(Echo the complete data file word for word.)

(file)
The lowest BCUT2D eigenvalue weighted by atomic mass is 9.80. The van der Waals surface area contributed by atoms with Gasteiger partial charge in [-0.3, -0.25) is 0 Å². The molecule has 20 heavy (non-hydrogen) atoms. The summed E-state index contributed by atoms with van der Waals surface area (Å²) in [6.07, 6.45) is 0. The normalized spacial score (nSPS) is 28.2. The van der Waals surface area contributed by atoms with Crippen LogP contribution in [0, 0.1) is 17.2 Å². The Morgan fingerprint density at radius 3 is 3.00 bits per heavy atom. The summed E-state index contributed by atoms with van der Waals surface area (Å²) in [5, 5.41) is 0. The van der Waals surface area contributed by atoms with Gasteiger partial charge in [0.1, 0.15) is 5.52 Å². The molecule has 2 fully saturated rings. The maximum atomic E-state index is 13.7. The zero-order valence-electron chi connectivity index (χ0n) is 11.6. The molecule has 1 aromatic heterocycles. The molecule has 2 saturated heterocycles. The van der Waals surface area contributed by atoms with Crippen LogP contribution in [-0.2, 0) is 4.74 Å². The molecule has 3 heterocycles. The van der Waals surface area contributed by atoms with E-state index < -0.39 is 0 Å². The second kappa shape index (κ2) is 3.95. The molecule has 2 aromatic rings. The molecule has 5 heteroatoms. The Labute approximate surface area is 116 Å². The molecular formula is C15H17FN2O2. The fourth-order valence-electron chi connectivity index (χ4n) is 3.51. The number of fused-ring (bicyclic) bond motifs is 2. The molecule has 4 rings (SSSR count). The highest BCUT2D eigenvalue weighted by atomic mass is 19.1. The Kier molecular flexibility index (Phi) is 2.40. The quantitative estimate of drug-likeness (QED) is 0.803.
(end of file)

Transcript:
The lowest BCUT2D eigenvalue weighted by atomic mass is 9.80. The van der Waals surface area contributed by atoms with Gasteiger partial charge in [-0.3, -0.25) is 0 Å². The molecule has 20 heavy (non-hydrogen) atoms. The summed E-state index contributed by atoms with van der Waals surface area (Å²) in [6.07, 6.45) is 0. The normalized spacial score (nSPS) is 28.2. The van der Waals surface area contributed by atoms with Crippen LogP contribution in [0, 0.1) is 17.2 Å². The Morgan fingerprint density at radius 3 is 3.00 bits per heavy atom. The summed E-state index contributed by atoms with van der Waals surface area (Å²) in [5, 5.41) is 0. The van der Waals surface area contributed by atoms with Gasteiger partial charge in [0.1, 0.15) is 5.52 Å². The molecule has 2 fully saturated rings. The maximum atomic E-state index is 13.7. The zero-order valence-electron chi connectivity index (χ0n) is 11.6. The molecule has 1 aromatic heterocycles. The molecule has 2 saturated heterocycles. The van der Waals surface area contributed by atoms with Crippen LogP contribution in [-0.2, 0) is 4.74 Å². The molecule has 3 heterocycles. The van der Waals surface area contributed by atoms with E-state index < -0.39 is 0 Å². The second kappa shape index (κ2) is 3.95. The molecule has 2 aromatic rings. The molecule has 5 heteroatoms. The Labute approximate surface area is 116 Å². The molecular formula is C15H17FN2O2. The fourth-order valence-electron chi connectivity index (χ4n) is 3.51. The number of fused-ring (bicyclic) bond motifs is 2. The molecule has 4 rings (SSSR count). The highest BCUT2D eigenvalue weighted by atomic mass is 19.1. The Kier molecular flexibility index (Phi) is 2.40. The quantitative estimate of drug-likeness (QED) is 0.803.